Is there an idiom, proverb or phrase which means "one living in abundance lying to one with little about the importance of the item of scarcity to, for eg., avoid resentment"

For eg. Like the king is calling a starving subject a glutton while eating a sumptuous meal.


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    If any “English language” entity captures this concept, it’ll be a proverb at best. – Dan Bron Apr 16 '18 at 19:57
  • Like a pot calling the kettle black. – user22542 Apr 16 '18 at 20:06
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    Actually, I am still thinking about it. My comment was to the previous comment not the question. – user22542 Apr 16 '18 at 20:17
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    The infamous phrase uttered by Marie Antoinette Let them eat cake. Aka as "Out of touch with reality" – Mari-Lou A Apr 16 '18 at 20:30
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    No. That example is far too complex. Even ”one with a lot lying…” makes it questionable. Anything ”about the importance of the item” makes it mostly opinion. Any motive, including ”to avoid resentment" seems to be speculation. Any of those throws too much doubt on “the king is calling a starving subject a glutton while eating a sumptuous meal”. On your evidence, the best you might get was the the king was an arrogant bully… You forgot to mention trying to motivate anyone for war. Could you drop that, or correct your original Question, please? – Robbie Goodwin May 1 '18 at 20:48

I would say hypocrite is a good description of the king situation, but it doesn't denote anything about doing it for emotional reasons. I think the situation is too specific and uncommon for such a phrase to exist commonly.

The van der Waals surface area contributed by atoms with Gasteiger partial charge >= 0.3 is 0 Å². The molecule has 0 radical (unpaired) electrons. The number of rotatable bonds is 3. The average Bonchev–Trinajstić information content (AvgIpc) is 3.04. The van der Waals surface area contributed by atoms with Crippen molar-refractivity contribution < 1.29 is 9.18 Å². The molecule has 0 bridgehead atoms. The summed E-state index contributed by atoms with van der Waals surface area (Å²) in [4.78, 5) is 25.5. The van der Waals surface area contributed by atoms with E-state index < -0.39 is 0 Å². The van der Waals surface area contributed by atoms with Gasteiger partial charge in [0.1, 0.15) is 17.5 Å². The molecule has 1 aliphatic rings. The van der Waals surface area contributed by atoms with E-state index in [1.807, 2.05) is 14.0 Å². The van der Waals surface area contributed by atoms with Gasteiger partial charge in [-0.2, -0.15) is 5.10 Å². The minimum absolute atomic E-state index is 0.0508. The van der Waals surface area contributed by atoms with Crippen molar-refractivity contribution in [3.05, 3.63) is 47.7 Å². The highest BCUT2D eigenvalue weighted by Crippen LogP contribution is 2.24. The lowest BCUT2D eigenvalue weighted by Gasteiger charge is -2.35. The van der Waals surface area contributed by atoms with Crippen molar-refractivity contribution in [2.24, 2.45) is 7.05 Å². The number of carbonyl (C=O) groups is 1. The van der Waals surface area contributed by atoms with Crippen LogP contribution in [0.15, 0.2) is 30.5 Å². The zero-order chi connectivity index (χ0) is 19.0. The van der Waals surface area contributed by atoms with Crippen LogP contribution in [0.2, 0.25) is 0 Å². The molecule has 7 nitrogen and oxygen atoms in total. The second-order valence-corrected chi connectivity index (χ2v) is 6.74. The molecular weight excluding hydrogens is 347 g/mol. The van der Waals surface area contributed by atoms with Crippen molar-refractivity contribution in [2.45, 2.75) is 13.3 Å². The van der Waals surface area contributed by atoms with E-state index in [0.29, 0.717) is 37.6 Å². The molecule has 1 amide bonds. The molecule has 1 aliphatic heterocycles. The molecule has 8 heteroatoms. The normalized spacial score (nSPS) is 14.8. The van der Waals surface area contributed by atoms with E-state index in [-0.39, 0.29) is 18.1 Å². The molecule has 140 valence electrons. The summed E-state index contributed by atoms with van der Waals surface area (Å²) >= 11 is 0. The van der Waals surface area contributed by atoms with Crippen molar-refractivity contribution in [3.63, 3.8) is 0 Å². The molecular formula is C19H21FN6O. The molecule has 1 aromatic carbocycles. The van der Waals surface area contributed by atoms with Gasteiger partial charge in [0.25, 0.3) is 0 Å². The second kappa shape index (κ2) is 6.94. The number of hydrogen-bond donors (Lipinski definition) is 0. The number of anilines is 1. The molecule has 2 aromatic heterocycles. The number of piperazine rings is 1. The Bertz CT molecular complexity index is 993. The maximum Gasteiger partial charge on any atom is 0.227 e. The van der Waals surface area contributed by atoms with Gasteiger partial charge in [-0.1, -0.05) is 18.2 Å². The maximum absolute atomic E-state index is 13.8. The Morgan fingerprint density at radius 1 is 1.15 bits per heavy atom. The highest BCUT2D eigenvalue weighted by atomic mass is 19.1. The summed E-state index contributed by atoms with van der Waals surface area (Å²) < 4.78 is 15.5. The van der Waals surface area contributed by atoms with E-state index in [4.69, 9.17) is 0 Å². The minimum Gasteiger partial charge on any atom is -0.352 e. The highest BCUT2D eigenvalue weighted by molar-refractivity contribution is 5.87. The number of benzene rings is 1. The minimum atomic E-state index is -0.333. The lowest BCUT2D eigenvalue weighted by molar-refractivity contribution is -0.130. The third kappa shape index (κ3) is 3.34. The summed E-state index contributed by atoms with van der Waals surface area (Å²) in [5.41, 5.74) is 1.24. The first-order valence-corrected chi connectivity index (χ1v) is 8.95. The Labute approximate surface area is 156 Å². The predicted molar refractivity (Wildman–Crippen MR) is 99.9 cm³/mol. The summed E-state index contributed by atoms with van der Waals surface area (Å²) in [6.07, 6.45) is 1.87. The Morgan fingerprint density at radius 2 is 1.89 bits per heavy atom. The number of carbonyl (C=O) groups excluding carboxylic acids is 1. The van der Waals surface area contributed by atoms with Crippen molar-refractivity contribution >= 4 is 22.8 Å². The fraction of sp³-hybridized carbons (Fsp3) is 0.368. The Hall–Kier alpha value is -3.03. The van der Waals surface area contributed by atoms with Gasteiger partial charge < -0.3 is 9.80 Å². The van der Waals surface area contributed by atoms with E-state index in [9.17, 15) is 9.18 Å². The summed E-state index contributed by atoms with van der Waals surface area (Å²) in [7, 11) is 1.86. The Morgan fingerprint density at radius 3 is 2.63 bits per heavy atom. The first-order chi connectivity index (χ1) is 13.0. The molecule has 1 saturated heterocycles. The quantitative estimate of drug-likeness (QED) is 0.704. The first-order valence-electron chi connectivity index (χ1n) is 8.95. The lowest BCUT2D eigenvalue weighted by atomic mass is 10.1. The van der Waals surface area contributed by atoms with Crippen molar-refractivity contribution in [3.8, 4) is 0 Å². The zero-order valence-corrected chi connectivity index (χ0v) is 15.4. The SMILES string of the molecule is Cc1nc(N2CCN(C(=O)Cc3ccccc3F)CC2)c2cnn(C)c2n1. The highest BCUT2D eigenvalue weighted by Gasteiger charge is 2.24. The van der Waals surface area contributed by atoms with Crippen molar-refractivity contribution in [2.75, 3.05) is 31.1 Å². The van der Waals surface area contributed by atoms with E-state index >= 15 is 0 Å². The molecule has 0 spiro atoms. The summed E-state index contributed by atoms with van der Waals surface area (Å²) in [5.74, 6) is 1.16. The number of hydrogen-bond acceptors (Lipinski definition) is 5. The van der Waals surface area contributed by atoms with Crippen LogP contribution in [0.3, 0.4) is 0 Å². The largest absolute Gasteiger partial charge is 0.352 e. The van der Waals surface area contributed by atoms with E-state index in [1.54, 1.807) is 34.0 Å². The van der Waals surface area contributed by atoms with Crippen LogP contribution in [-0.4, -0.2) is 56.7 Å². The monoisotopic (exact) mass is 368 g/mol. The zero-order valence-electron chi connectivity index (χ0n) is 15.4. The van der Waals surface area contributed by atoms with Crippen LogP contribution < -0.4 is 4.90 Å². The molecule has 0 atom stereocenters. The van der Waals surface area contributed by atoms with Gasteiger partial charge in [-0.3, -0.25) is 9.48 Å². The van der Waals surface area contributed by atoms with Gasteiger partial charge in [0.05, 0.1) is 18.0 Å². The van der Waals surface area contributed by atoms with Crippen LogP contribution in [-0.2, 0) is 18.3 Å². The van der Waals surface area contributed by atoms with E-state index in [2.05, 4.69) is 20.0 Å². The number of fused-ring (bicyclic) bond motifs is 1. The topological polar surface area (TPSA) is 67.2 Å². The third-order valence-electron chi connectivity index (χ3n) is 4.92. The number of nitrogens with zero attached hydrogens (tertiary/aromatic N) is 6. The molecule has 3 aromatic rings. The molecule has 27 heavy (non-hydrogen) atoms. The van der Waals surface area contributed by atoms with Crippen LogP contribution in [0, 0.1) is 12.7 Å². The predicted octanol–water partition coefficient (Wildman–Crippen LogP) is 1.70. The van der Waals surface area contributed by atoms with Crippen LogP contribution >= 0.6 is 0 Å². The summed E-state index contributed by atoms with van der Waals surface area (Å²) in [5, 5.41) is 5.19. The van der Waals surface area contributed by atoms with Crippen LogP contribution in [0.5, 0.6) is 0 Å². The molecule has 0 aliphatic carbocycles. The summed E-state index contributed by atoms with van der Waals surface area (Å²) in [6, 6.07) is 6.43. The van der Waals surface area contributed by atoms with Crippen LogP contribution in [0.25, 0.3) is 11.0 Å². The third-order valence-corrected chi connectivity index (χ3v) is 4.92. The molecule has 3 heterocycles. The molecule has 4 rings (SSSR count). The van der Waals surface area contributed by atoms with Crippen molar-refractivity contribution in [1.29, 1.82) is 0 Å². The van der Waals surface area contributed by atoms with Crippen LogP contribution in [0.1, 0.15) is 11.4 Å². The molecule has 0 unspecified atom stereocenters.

Couldn't find idiom, proverb or phrase that fit precisely for this usecase. Ended up using the whole thing.


'Feminists underplaying the need for sex is like the obese rich person underplaying the importance of food to the malnourished poor.'


Hypocrisy means "feigning to be what one is not or to believe what one is not." Hypocrite may not be exact enough to match the situation you describe, but it broadly describes the king's attitude.

"A hypocrite despises those whom he deceives, but has no respect for himself. He would make a dupe of himself too, if he could.: William Hazlitt

  • hypocrite is too broad and not specifically illustrative in this case. – Ayan Mullick May 5 '18 at 14:22

There's a well-known biblical phrase from Matthew 23:3 -- "they do not practice what they preach." In common use it's a way to call out a pompous moralizer who doesn't live up to the principles he uses to belittle or condemn others.

This is still more general in its application than the case you're looking for, but IMO it does come closer to the mark than the word "hypocrite." And what's more, if you see the phrase in its original context -- Jesus condemning the religious leaders of his time -- it actually comes very close to the idea you're trying to get across:

"Then Jesus said to the crowds and to his disciples: 'The teachers of the law and the Pharisees sit in Moses’ seat. So you must be careful to do everything they tell you. But do not do what they do, for they do not practice what they preach. They tie up heavy, cumbersome loads and put them on other people’s shoulders, but they themselves are not willing to lift a finger to move them.'" -- Matthew 23:1-4


This is the best I could come up with in English.

Idiom: "To Wag the dog"

Meaning: To talk about something else (or distract) in order to draw attention away from a more immediate or important issue.

Usage: The fat king just keeps "wagging the dog" (with other promises) while the people go hungry.


  • Thanks. However, this is just about the misdirection. It doesn't capture the fact that one has access to a lot of food and the other doesn't. – Ayan Mullick Apr 17 '18 at 15:51

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